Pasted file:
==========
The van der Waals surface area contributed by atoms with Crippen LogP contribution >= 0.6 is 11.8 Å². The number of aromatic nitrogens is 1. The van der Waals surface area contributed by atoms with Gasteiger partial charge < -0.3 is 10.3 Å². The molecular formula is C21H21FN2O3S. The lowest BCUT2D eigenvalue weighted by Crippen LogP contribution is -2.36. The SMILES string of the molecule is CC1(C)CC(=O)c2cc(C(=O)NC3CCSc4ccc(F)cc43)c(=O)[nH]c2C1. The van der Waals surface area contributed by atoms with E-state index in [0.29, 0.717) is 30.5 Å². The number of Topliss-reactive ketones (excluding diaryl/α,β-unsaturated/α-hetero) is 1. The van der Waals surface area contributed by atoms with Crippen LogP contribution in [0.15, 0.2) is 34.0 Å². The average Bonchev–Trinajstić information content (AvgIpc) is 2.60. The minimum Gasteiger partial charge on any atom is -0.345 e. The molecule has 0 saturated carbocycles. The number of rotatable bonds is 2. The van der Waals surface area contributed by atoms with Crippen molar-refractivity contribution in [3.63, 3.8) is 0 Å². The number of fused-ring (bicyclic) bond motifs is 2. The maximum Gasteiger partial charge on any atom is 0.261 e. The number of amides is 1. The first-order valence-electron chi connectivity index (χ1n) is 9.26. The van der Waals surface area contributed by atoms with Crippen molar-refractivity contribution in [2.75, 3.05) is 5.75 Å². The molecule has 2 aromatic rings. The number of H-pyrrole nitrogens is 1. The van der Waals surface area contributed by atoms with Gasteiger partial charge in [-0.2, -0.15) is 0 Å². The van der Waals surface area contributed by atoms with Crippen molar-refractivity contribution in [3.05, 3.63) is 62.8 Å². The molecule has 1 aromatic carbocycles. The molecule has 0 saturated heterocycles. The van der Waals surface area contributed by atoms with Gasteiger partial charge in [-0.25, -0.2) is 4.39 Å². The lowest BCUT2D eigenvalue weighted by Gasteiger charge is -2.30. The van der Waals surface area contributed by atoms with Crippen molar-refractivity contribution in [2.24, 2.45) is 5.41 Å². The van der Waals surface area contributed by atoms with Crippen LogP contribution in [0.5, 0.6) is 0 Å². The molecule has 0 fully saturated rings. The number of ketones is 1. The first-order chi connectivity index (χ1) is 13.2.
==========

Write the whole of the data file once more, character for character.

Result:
The van der Waals surface area contributed by atoms with Crippen LogP contribution >= 0.6 is 11.8 Å². The number of aromatic nitrogens is 1. The van der Waals surface area contributed by atoms with Gasteiger partial charge < -0.3 is 10.3 Å². The molecular formula is C21H21FN2O3S. The lowest BCUT2D eigenvalue weighted by Crippen LogP contribution is -2.36. The SMILES string of the molecule is CC1(C)CC(=O)c2cc(C(=O)NC3CCSc4ccc(F)cc43)c(=O)[nH]c2C1. The van der Waals surface area contributed by atoms with E-state index in [0.29, 0.717) is 30.5 Å². The number of Topliss-reactive ketones (excluding diaryl/α,β-unsaturated/α-hetero) is 1. The van der Waals surface area contributed by atoms with Crippen LogP contribution in [0.15, 0.2) is 34.0 Å². The average Bonchev–Trinajstić information content (AvgIpc) is 2.60. The minimum Gasteiger partial charge on any atom is -0.345 e. The molecule has 0 saturated carbocycles. The number of rotatable bonds is 2. The van der Waals surface area contributed by atoms with Crippen molar-refractivity contribution in [3.63, 3.8) is 0 Å². The number of fused-ring (bicyclic) bond motifs is 2. The maximum Gasteiger partial charge on any atom is 0.261 e. The number of amides is 1. The first-order valence-electron chi connectivity index (χ1n) is 9.26. The van der Waals surface area contributed by atoms with Crippen molar-refractivity contribution in [2.75, 3.05) is 5.75 Å². The molecule has 2 aromatic rings. The number of H-pyrrole nitrogens is 1. The van der Waals surface area contributed by atoms with Gasteiger partial charge in [-0.2, -0.15) is 0 Å². The van der Waals surface area contributed by atoms with Crippen molar-refractivity contribution in [3.05, 3.63) is 62.8 Å². The molecule has 1 aromatic carbocycles. The molecule has 0 saturated heterocycles. The van der Waals surface area contributed by atoms with Gasteiger partial charge in [-0.25, -0.2) is 4.39 Å². The lowest BCUT2D eigenvalue weighted by Gasteiger charge is -2.30. The van der Waals surface area contributed by atoms with Crippen molar-refractivity contribution in [2.24, 2.45) is 5.41 Å². The van der Waals surface area contributed by atoms with Crippen LogP contribution in [0.5, 0.6) is 0 Å². The molecule has 0 fully saturated rings. The number of ketones is 1. The first-order chi connectivity index (χ1) is 13.2.